COPD & Social Security Disability

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Social Security's disability insurance will pay a monthly benefit if you suffer from a chronic illness that prevents you from finding or keeping gainful employment. You pay for the insurance with your Social Security payroll taxes, which also go towards retirement benefits. The disability program recognizes chronic obstructive pulmonary disease or COPD as a disabling illness, but you must support your application with medical evidence and a doctor's opinion.

Qualifying for the Disability Program

If you suffer from debilitating COPD, and the illness prevents you from working, you have the option to file for Social Security disability benefits. You must be at least 18 years of age and otherwise eligible to take part in the Social Security insurance system. Social Security assigns a maximum four credits each year as you earn wages and submit payroll taxes. To qualify for disability benefits, you must have a minimum number of credits, which varies with your age. At age 50, for example, you need 28 credits to file a disability application.

Social Security Listings and COPD Applications

When Social Security reviews an application for benefits, it applies guidelines for your particular medical condition. In the case of COPD, for example, a disability approval requires that a medical doctor diagnose the condition, and that you submit to a lung function test, also known as a spirotemy, carried out by a physician acting as Social Security's consultant.

How COPD Tests Work

A spirotemy measures airflow with an FEV1, or forced expiratory value over one second. To carry out the test, the physician measures the quantity of air you exhale. Your FEV, measured in liters, must be lower than a certain value for your height. If you don't meet the listing standard, you can also qualify with a diffusing capacity for carbon monoxide or DLCO test, or with an ABG test, which measures the volume of arterial blood gases including oxygen and carbon dioxide. These tests measure the efficiency of your lungs in circulating certain compounds in and out of your body.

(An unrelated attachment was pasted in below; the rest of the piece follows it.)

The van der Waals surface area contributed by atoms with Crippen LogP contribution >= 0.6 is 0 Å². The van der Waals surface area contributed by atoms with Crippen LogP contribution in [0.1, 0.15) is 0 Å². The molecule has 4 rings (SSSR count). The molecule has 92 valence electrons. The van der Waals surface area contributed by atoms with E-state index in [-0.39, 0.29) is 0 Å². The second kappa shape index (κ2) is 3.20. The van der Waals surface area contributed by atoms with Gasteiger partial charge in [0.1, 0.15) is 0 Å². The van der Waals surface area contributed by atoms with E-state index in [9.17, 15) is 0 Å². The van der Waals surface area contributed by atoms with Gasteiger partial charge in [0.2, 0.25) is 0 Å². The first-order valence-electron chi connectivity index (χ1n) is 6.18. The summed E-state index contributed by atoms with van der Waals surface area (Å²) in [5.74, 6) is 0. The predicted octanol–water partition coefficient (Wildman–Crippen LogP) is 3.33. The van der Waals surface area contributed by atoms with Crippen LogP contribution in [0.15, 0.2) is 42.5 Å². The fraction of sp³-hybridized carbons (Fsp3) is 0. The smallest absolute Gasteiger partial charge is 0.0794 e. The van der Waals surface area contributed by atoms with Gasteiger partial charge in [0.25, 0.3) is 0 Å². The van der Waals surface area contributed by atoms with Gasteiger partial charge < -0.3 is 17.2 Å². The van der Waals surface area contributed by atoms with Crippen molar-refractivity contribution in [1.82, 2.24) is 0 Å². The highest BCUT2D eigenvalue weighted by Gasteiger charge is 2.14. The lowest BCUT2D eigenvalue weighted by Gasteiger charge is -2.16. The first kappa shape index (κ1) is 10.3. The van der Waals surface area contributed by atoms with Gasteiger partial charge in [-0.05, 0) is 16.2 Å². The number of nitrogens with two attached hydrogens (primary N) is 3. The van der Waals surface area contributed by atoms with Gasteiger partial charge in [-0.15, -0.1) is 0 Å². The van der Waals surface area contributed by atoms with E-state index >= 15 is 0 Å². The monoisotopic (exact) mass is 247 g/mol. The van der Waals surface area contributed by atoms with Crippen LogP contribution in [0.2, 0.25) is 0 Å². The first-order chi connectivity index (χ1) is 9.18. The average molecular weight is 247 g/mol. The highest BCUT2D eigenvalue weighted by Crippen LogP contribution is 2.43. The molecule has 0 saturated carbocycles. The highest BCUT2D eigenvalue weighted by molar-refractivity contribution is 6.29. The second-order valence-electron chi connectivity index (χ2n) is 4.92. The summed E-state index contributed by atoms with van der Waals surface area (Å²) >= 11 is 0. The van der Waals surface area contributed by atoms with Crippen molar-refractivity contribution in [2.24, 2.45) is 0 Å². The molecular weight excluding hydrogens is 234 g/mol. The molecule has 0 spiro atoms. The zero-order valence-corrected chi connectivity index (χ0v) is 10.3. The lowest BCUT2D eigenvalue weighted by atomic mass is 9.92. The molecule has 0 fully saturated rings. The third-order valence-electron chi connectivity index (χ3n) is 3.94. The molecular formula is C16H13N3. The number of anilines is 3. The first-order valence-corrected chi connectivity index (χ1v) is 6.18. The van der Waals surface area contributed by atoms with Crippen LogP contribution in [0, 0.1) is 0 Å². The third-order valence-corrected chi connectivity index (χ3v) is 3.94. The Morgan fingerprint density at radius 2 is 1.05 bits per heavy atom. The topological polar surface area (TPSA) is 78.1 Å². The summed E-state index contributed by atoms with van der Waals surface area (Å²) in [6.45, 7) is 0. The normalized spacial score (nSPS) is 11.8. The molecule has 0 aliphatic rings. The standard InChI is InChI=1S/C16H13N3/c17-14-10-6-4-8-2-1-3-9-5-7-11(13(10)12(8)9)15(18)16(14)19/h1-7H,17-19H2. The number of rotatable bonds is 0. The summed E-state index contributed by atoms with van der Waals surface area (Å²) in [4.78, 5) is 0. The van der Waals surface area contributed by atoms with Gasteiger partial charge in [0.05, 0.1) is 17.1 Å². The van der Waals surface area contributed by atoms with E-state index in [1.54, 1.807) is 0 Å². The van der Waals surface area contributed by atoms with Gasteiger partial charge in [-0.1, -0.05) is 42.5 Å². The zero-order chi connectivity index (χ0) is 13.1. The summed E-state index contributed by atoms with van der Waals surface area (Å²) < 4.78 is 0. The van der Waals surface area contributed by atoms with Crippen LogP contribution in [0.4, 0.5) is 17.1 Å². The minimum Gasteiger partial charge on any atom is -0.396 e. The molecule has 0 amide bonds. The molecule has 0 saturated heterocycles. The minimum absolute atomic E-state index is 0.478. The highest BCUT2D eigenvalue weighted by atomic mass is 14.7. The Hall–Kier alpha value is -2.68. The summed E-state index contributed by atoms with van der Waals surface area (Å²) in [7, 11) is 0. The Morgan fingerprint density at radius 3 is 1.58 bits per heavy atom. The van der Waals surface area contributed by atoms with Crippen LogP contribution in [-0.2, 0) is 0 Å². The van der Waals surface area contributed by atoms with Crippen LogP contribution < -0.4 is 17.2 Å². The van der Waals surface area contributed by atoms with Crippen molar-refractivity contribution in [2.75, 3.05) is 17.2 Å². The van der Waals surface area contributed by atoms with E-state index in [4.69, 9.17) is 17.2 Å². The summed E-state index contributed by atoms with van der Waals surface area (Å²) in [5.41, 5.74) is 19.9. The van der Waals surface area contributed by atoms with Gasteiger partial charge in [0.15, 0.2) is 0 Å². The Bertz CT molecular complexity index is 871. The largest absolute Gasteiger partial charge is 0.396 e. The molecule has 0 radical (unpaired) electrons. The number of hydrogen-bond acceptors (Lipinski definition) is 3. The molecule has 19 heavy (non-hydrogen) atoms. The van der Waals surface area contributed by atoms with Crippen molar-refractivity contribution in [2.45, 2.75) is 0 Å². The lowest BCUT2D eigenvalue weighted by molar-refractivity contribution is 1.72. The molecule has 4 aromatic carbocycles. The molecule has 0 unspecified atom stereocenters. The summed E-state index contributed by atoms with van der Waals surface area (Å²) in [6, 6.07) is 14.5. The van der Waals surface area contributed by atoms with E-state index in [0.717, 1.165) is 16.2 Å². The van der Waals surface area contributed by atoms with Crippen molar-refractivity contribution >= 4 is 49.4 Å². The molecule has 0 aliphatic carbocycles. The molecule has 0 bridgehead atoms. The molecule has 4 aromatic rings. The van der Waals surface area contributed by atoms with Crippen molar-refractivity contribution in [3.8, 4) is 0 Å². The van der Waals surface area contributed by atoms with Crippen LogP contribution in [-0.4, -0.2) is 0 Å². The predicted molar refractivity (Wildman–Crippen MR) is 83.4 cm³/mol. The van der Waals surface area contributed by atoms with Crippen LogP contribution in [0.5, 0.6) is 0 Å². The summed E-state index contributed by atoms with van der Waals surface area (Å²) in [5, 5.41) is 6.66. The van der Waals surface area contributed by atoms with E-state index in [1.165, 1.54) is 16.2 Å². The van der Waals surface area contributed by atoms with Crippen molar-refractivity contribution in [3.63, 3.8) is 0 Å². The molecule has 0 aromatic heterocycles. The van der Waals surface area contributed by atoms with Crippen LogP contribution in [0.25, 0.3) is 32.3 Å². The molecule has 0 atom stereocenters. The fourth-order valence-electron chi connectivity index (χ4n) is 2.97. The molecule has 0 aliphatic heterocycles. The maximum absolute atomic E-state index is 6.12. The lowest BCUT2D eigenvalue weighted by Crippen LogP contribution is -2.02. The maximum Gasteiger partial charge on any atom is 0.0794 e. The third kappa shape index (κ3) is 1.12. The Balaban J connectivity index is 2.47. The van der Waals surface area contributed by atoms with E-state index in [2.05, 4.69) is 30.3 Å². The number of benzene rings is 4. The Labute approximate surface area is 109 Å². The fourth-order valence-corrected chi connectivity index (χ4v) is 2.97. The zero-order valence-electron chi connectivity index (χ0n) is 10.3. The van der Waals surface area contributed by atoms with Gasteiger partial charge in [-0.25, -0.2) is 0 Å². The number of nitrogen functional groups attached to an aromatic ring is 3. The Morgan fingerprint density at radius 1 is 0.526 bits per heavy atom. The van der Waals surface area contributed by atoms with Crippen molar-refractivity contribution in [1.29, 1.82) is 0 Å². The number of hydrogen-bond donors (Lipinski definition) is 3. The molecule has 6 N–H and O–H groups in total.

Doctor's Supporting Opinion

Disability applications require a doctor's diagnosis and/or a written opinion that you are unable to perform any job as a result of your medical condition. Social Security may also request a residual functional capacity assessment, or RFC, which is a standard form explaining the limits of your ability to sit, stand, crouch, lift and perform other basic physical functions, and your ability to do light, medium or heavy work. If you don't currently have a treating doctor, Social Security will arrange an appointment for an independent medical evaluation by a doctor of its choosing.

Approval and Appeals

If you are approved for disability, your benefits will continue until you reach your Social Security full retirement age, at which time your disability case closes and you begin drawing retirement benefits. If you are denied, you have the right to file a Request for Reconsideration, which is the first administrative review of the original decision. You may appeal a second denial with a Request for Hearing, which entitles you to a hearing before an administrative law judge, who will weigh all the evidence in the claim and make a final decision.

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